Just wrapping up a 2-night – 3-day trip to Kashan and some of its surrounding villages. Kashan is only about an hour’s drive away from Qom and is a great place to go for an outing if you have a spare day or two and as well as if you are on a tight budget. The city is one of the most ancient cities of the world with some sites dating back almost 9,000 years, notably the Sialk Ziggurat. Kashan has many other historical sites, dating back to the Seljuk, Safavid and Qajar dynasty.
Around the city, you will come across houses of historical nature that belonged to famous and powerful families of the city. We stayed at one of those historical houses which has now been turned into a guesthouse called the Manochehri House (dates back to the Safavid time). Below is a list of a few important sights to see within Kashan:
- Garden of Fin
- Bathhouse of Sultan Amir
- House of Tabatabaee Family
- House of Borujerdi Family
- House of Ameri Family
- House of Abbasian
- Sialk Ziggurat
- And many, many Imamzadehs (individuals from the lineage of the Imams)
Besides Kashan, there are a few historical villages and sights to see around Kashan – the farthest we went to was the village of Abyaneh (around 75 km from Kashan). The people here dress very differently than the rest of the women in Iran. They wear a flowered white scarf and a dress underneath and the men also wear a Pakistani type Shalwaar. You won’t see (m)any young people here, as most of them move to Tehran or other cities; therefore the whole village is mostly just old people. There is an ancient Zorastrian fire temple as well from the Sassanid period located there. The Jameh Mosque of Abyaneh (located within the village) was constructed in the 11th century. This was a village worth the visit.
We also went to a village called Niasar, around 35 km from Kashan, known for an observatory constructed during the Sassanid dynasty and there is also a nice waterfall located there. Besides that, there is also a cave there which is known to be the world’s largest man-made cave (which they believe actually served as a temple).
After Niasar, we went to a city called Nushabad, just 10 km from Kashan. This city is famous for its (accidental and relatively recent) discovery of an underground city of Ouyi, which is anywhere from 4 to 18 metres deep. Here are a few pictures and some more information about the underground city.
If any foreign travellers are wondering how much budget is required for a trip like this; I initially estimated around a $200-$250 expense, however I was able to complete the whole trip within a budget of $150-$170. Please do note that right now the exchange rate gives you a lot of Tomans for a Dollar, which is why it may seem a bit low (comparatively speaking to travelling in the West or elsewhere). This includes the 2 night stay at the hotel (which was naturally the greatest expense), eating, sightseeing (you have to pay for most, if not all, of the sights that have some sort of an entrance to them) and travelling. Just a side note, they tend to have different prices for Iranians and different prices for Foreigners at most locations like museums and historical houses etc. and there is generally a massive difference between them. For examples, for an Iranian it may be 2000 Tomans per person, but for a foreigner it will be around 10,000 Tomans per person.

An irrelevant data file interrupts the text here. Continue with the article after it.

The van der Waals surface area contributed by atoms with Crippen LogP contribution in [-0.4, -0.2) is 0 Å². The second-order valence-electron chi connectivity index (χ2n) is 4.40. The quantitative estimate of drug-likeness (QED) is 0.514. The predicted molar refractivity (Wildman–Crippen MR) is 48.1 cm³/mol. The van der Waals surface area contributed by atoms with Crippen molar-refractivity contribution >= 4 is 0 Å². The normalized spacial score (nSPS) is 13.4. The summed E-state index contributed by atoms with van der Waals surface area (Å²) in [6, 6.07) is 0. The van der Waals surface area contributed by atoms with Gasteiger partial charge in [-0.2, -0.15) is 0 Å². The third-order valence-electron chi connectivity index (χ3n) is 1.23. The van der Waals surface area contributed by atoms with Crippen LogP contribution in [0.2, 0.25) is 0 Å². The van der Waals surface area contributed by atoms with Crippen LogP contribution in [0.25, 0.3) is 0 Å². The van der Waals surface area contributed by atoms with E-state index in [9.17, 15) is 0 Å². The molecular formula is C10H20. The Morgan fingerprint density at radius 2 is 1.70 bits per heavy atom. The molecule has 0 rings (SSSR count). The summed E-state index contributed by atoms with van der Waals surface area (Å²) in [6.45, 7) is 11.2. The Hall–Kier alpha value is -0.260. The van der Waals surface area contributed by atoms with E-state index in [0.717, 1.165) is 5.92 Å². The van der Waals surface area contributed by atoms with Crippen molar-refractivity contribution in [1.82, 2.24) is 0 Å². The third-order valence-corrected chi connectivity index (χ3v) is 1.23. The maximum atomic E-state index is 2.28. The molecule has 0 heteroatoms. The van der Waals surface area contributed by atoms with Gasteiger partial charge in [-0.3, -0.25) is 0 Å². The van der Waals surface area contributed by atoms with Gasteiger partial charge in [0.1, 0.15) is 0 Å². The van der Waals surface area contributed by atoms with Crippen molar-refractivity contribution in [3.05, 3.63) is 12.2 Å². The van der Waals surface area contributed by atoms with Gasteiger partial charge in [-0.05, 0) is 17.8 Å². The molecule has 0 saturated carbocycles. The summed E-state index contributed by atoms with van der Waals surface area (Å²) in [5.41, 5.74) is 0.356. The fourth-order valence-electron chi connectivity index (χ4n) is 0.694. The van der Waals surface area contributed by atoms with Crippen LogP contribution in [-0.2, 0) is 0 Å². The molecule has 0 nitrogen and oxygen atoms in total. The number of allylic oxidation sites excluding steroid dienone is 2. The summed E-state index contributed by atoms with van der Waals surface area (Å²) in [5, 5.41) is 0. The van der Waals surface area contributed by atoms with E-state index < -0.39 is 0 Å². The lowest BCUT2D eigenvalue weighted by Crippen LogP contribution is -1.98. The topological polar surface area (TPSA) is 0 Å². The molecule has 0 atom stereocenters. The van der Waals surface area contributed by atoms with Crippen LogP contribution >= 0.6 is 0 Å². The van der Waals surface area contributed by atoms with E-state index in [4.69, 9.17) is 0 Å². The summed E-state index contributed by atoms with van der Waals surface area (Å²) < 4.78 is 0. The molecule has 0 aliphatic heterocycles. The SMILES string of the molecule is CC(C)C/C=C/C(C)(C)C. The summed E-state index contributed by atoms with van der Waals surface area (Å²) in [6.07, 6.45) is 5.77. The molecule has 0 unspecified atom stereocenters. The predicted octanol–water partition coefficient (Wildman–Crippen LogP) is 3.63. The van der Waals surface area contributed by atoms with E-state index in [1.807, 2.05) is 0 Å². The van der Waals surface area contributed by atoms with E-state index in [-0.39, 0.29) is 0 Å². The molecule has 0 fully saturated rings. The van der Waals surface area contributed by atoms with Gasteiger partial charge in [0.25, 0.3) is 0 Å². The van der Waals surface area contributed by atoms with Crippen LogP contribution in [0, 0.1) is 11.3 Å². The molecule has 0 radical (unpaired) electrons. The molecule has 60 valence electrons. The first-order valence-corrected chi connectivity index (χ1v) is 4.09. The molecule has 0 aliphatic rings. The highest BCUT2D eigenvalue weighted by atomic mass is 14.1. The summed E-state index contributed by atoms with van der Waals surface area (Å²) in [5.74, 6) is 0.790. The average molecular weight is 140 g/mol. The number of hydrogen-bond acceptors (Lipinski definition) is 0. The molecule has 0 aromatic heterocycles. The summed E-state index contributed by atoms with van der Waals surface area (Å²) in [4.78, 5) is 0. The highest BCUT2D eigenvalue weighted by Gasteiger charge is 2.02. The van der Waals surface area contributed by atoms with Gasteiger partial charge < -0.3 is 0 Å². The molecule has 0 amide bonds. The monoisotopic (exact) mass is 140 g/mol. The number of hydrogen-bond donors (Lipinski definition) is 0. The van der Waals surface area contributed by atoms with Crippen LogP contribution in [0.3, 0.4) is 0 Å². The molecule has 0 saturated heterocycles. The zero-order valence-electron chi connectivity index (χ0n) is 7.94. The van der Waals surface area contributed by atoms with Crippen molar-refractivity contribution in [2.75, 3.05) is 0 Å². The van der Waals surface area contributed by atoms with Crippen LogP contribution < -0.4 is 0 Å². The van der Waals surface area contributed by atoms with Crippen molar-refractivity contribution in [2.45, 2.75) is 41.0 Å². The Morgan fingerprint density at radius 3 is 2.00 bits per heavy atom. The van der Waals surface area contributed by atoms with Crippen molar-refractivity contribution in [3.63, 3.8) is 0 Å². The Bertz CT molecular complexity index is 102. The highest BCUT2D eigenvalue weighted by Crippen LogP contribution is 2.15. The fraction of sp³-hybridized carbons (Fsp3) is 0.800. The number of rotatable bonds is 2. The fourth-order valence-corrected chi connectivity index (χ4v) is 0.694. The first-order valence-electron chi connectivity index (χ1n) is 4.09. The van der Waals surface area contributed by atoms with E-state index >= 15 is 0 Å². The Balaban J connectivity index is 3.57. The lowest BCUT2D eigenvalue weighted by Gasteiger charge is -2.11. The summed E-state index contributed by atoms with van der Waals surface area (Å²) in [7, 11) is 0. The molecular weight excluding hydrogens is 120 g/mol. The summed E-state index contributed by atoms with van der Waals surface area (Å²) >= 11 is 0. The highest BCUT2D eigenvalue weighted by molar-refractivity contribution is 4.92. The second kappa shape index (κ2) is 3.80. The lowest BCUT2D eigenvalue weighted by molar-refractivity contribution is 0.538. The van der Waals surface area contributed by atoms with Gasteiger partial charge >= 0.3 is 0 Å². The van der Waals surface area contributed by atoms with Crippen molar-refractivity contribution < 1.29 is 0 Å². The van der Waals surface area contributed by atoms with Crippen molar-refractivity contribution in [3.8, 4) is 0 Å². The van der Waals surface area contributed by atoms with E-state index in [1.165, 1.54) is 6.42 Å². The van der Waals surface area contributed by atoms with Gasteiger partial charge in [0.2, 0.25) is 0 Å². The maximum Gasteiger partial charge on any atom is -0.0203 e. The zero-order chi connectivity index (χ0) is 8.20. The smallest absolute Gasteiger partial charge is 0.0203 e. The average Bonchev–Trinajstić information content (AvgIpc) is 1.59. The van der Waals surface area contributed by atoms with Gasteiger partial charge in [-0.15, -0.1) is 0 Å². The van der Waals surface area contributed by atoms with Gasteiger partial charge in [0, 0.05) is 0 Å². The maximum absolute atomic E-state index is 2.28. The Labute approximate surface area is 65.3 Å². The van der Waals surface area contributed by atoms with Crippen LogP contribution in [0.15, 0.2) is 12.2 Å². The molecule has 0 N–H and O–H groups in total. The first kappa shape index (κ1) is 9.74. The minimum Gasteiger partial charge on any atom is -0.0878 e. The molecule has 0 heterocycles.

Two biggest expenses are the hotels and travelling, although traveling from Qom to Kashan itself isn’t expensive, what was a bit higher is the cost of the driver that will take you to the near-by villages. We were out with him for literally 8 hours. From a Dollar perspective, we did 8 hours of travelling, which included 3 cities, stops, ate, prayed all for around $20 [just the cost of the driver for the whole 8 hours]. Make sure you have all your costs & expenses of travelling with such a driver clear-cut before you head out to any journey. The hotel I stayed helped a lot with arranging the driver, and he was not bad at all, and didn’t try to rip us off or anything. I gave him a bit extra at the end, because he helped out a lot as a tour guide (though we didn’t ask for one, since it is extra cost, but he helped out for free anyways) and also because I spoke Farsi with him for literally 8 hours straight (which compensated for my missed day at school!). The guy also seemed to have connections – he got a few things opened for us that were closed. Like the underground city – which was closed, but he managed to get the key from his friend, who runs the place and opened it up. He did the same for us at Abyaneh (the museum was closed, but he said he had been there hundreds of time and knows people; he eventually got it opened for us). Overall it was a pretty good experience.